Sidebar 1 - Lara's First steps.

"I arrived two or three months in," recalls Rummery of joing the first Tomb Raider project, "and Toby said: 'This is what we're doing' and I said [pulls incredulous face] 'Are we...?'. When he described it to me I thought he was off his trolley. I've just come out of university, I've never worked on a game - there's only one other programmer here. Are you sure? My programmer brain was going ' a full 3D camera? How is that going to work? and of course I had to design it from scratch, because no-one else was doing them." But this ambition brought great success, and the original Tomb Raider remains an icon of characterisation. Its staying power was proved again by the recent leak of what seemed to be a PSP remake of the original, which Core has since confirmed came from a cancelled internal project. The studio, of course, retains no rights to the Tomb Raider games - no, indeed, to the name Core itself - and Eidos has recently confirmed that Crystal Dynamics will develop a game to mark Lara's tenth birthday.

Sidebar 2 - Rebellious Nature

Rebellion, which made its name with Aliens Vs Predator, is now best known for its acquistion of 2000AD. That deal has so far led to only two games - Juudge Dreddredd Versus Death and Rogue Trooper - and is just one prong of Rebellion's plan, the others being original IP and work-for-hire projects. Last year's Sniper Elite showed the company's ability to zero in on an original aspect of an overcrowded genre - an approach much like the one Rummery describes as being the hallmark of Core's designs.

For Jason Kingsley, CEO and co-founder of Rebellion, the Core acquisiton is an unexpected solution to the risk that the slow process of recruitment might have slowed Rebellion's planned expansion. "We weren't looking for a new studio, but we were growing, and there's a problem with expanding quickly and trying to keep the quality of the team high. You can hire, but only at a certain rate." Approached by a third party with the possibility of acquiring a new studio, Rebellion's response was initially cautious, aware of the potential difficulties of intergrating new technologies and new staff. "But," says Kingsley, "we thought: Let's keep an open mind, let's see who it is'. But when we went up to Derby and realised it was Core, we thought: 'Crikey'. Here's a team with a fantastic track record, and with fantastic talent." The acquisition process started at the end of 2004, and was completed in mid-June. Sansam describes the wait as 'long and painful' although Chris Kingsley (Rebellion's CTO - one of the little ironies of the Core deal is that it once again puts the studio in the hands of a team of brothers) is quick to point out that "all acquisitions are slow and painful - this one has been alot easier than the 200AD deal". Indeed, the process was so streamlined that integration between the two studios started almost immediately. "We had those guys coming up every week from the first moment they showed interest, and that really helped. And we started using their technology,the Asura engine, straight away because we'd been looking for some time at shifting onto one central technology," explains Rummery. "It's odd," continues sansam, "because when the deal was announced - well, unofficially announced - we started to get calls from recruitment agencies saying: 'Oh, how are you guys doing, it must be a real shock,' and we were saying that; 'Well actually we've been chatting to these guys in an on-going process for about six months and we've already been sharing tech,' so it was a bit of an anticlimax when it was announced. People were asking: 'So how does it affect you?' and we were saying: 'No more than it did yesterday'.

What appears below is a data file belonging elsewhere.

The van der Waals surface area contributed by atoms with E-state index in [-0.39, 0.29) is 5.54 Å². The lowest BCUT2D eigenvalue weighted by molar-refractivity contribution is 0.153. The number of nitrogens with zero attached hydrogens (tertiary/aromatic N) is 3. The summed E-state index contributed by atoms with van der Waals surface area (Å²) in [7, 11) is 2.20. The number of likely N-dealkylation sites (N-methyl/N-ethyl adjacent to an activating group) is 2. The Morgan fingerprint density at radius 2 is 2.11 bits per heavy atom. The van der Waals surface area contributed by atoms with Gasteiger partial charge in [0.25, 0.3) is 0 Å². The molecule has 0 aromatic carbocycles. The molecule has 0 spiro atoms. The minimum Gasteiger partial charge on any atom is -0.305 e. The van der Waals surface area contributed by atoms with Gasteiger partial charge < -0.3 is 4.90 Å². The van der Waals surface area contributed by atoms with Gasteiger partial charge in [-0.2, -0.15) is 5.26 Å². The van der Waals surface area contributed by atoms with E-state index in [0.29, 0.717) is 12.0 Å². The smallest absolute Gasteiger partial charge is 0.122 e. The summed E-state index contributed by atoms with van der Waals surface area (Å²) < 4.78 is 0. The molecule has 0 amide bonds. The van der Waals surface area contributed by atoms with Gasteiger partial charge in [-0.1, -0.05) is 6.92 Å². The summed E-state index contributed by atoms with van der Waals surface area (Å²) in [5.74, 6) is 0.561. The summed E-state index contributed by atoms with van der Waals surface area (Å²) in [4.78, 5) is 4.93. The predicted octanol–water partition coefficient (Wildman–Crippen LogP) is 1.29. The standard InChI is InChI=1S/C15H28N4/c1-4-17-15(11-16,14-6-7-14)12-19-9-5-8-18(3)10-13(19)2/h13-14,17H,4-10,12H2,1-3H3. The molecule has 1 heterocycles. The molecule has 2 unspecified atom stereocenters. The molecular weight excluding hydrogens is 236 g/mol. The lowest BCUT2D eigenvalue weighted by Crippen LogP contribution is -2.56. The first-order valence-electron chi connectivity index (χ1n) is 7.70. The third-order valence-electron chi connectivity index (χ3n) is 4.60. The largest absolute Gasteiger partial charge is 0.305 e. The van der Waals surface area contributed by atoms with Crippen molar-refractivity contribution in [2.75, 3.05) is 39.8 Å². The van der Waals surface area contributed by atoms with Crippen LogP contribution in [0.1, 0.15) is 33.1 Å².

The deal, along with Rebellion's acquisition of Strangelite, the makers of Starship Troopers, takes the studio's head-count to around 240 people, making it one of the biggest independent game developers in Europe.